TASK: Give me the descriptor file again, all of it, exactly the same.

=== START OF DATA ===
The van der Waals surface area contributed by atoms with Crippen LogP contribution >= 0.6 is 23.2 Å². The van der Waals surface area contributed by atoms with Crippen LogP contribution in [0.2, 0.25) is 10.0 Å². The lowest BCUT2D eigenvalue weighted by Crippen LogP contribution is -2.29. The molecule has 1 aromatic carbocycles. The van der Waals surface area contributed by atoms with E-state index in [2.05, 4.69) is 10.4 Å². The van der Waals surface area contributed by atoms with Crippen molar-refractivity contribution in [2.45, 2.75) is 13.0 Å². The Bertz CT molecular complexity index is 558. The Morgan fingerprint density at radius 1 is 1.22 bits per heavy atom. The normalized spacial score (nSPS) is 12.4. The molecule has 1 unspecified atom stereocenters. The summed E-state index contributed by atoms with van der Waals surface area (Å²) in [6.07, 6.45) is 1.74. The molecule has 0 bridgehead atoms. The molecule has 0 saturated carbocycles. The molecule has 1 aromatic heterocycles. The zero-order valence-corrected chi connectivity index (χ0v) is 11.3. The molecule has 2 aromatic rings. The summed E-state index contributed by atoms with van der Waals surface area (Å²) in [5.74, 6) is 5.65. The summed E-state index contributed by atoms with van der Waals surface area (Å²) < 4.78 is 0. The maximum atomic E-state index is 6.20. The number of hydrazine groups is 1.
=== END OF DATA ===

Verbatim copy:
The van der Waals surface area contributed by atoms with Crippen LogP contribution >= 0.6 is 23.2 Å². The van der Waals surface area contributed by atoms with Crippen LogP contribution in [0.2, 0.25) is 10.0 Å². The lowest BCUT2D eigenvalue weighted by Crippen LogP contribution is -2.29. The molecule has 1 aromatic carbocycles. The van der Waals surface area contributed by atoms with E-state index in [2.05, 4.69) is 10.4 Å². The van der Waals surface area contributed by atoms with Crippen molar-refractivity contribution in [2.45, 2.75) is 13.0 Å². The Bertz CT molecular complexity index is 558. The Morgan fingerprint density at radius 1 is 1.22 bits per heavy atom. The normalized spacial score (nSPS) is 12.4. The molecule has 1 unspecified atom stereocenters. The summed E-state index contributed by atoms with van der Waals surface area (Å²) in [6.07, 6.45) is 1.74. The molecule has 0 bridgehead atoms. The molecule has 0 saturated carbocycles. The molecule has 1 aromatic heterocycles. The zero-order valence-corrected chi connectivity index (χ0v) is 11.3. The molecule has 2 aromatic rings. The summed E-state index contributed by atoms with van der Waals surface area (Å²) in [5.74, 6) is 5.65. The summed E-state index contributed by atoms with van der Waals surface area (Å²) < 4.78 is 0. The maximum atomic E-state index is 6.20. The number of hydrazine groups is 1.